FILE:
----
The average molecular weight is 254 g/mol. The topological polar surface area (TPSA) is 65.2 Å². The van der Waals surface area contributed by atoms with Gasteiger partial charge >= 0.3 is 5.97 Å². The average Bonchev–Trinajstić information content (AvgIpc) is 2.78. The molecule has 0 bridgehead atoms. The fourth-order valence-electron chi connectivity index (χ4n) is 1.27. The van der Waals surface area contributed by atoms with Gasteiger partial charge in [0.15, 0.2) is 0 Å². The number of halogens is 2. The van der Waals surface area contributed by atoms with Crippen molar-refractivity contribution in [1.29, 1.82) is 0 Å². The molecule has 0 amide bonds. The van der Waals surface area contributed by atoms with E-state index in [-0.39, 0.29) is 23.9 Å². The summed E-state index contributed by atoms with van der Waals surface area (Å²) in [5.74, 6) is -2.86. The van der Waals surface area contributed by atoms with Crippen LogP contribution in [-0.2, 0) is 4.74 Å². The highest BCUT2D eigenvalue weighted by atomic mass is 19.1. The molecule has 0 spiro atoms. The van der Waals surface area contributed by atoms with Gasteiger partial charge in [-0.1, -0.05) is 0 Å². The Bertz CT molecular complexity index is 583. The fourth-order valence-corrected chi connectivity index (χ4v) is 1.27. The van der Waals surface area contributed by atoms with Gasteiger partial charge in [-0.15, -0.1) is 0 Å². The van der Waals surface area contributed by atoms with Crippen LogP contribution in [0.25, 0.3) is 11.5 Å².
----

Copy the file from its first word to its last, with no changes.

The average molecular weight is 254 g/mol. The topological polar surface area (TPSA) is 65.2 Å². The van der Waals surface area contributed by atoms with Gasteiger partial charge >= 0.3 is 5.97 Å². The average Bonchev–Trinajstić information content (AvgIpc) is 2.78. The molecule has 0 bridgehead atoms. The fourth-order valence-electron chi connectivity index (χ4n) is 1.27. The van der Waals surface area contributed by atoms with Gasteiger partial charge in [0.15, 0.2) is 0 Å². The number of halogens is 2. The van der Waals surface area contributed by atoms with Crippen molar-refractivity contribution in [1.29, 1.82) is 0 Å². The molecule has 0 amide bonds. The van der Waals surface area contributed by atoms with E-state index in [-0.39, 0.29) is 23.9 Å². The summed E-state index contributed by atoms with van der Waals surface area (Å²) in [5.74, 6) is -2.86. The van der Waals surface area contributed by atoms with Crippen LogP contribution in [-0.2, 0) is 4.74 Å². The highest BCUT2D eigenvalue weighted by atomic mass is 19.1. The molecule has 0 spiro atoms. The van der Waals surface area contributed by atoms with Gasteiger partial charge in [-0.1, -0.05) is 0 Å². The Bertz CT molecular complexity index is 583. The fourth-order valence-corrected chi connectivity index (χ4v) is 1.27. The van der Waals surface area contributed by atoms with Gasteiger partial charge in [-0.15, -0.1) is 0 Å². The van der Waals surface area contributed by atoms with Crippen LogP contribution in [0.25, 0.3) is 11.5 Å².